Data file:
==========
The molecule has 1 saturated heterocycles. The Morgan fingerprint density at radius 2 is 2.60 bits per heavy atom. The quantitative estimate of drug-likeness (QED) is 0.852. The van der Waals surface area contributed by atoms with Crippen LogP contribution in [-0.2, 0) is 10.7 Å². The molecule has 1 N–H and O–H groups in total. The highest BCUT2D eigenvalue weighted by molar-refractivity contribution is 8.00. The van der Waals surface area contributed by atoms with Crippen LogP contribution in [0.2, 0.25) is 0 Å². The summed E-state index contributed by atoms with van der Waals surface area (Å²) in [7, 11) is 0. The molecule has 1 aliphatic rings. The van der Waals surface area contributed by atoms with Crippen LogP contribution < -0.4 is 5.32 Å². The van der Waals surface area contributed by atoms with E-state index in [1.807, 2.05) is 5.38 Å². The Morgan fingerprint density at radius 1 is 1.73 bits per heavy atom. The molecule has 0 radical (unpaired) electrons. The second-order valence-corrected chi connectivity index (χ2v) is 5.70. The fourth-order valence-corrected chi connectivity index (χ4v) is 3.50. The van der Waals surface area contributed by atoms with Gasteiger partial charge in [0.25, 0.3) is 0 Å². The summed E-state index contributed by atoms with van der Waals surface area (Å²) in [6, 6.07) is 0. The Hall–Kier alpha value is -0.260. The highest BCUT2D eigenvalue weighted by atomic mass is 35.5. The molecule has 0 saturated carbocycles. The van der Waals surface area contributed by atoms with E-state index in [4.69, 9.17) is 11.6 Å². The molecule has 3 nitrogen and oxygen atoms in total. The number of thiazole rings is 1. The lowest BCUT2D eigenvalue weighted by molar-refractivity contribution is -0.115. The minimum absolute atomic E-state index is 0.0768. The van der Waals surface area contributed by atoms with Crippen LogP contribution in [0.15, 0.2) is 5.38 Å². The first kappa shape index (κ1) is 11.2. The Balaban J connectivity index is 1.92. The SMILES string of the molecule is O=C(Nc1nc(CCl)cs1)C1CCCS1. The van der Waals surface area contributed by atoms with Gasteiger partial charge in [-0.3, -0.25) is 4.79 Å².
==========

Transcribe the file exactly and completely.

The molecule has 1 saturated heterocycles. The Morgan fingerprint density at radius 2 is 2.60 bits per heavy atom. The quantitative estimate of drug-likeness (QED) is 0.852. The van der Waals surface area contributed by atoms with Crippen LogP contribution in [-0.2, 0) is 10.7 Å². The molecule has 1 N–H and O–H groups in total. The highest BCUT2D eigenvalue weighted by molar-refractivity contribution is 8.00. The van der Waals surface area contributed by atoms with Crippen LogP contribution in [0.2, 0.25) is 0 Å². The summed E-state index contributed by atoms with van der Waals surface area (Å²) in [7, 11) is 0. The molecule has 1 aliphatic rings. The van der Waals surface area contributed by atoms with Crippen LogP contribution < -0.4 is 5.32 Å². The van der Waals surface area contributed by atoms with E-state index in [1.807, 2.05) is 5.38 Å². The Morgan fingerprint density at radius 1 is 1.73 bits per heavy atom. The molecule has 0 radical (unpaired) electrons. The second-order valence-corrected chi connectivity index (χ2v) is 5.70. The fourth-order valence-corrected chi connectivity index (χ4v) is 3.50. The van der Waals surface area contributed by atoms with Gasteiger partial charge in [0.25, 0.3) is 0 Å². The summed E-state index contributed by atoms with van der Waals surface area (Å²) in [6, 6.07) is 0. The Hall–Kier alpha value is -0.260. The highest BCUT2D eigenvalue weighted by atomic mass is 35.5. The molecule has 0 saturated carbocycles. The van der Waals surface area contributed by atoms with E-state index in [4.69, 9.17) is 11.6 Å². The molecule has 3 nitrogen and oxygen atoms in total. The number of thiazole rings is 1. The lowest BCUT2D eigenvalue weighted by molar-refractivity contribution is -0.115. The minimum absolute atomic E-state index is 0.0768. The van der Waals surface area contributed by atoms with Crippen LogP contribution in [0.15, 0.2) is 5.38 Å². The first kappa shape index (κ1) is 11.2. The Balaban J connectivity index is 1.92. The SMILES string of the molecule is O=C(Nc1nc(CCl)cs1)C1CCCS1. The van der Waals surface area contributed by atoms with Gasteiger partial charge in [-0.3, -0.25) is 4.79 Å².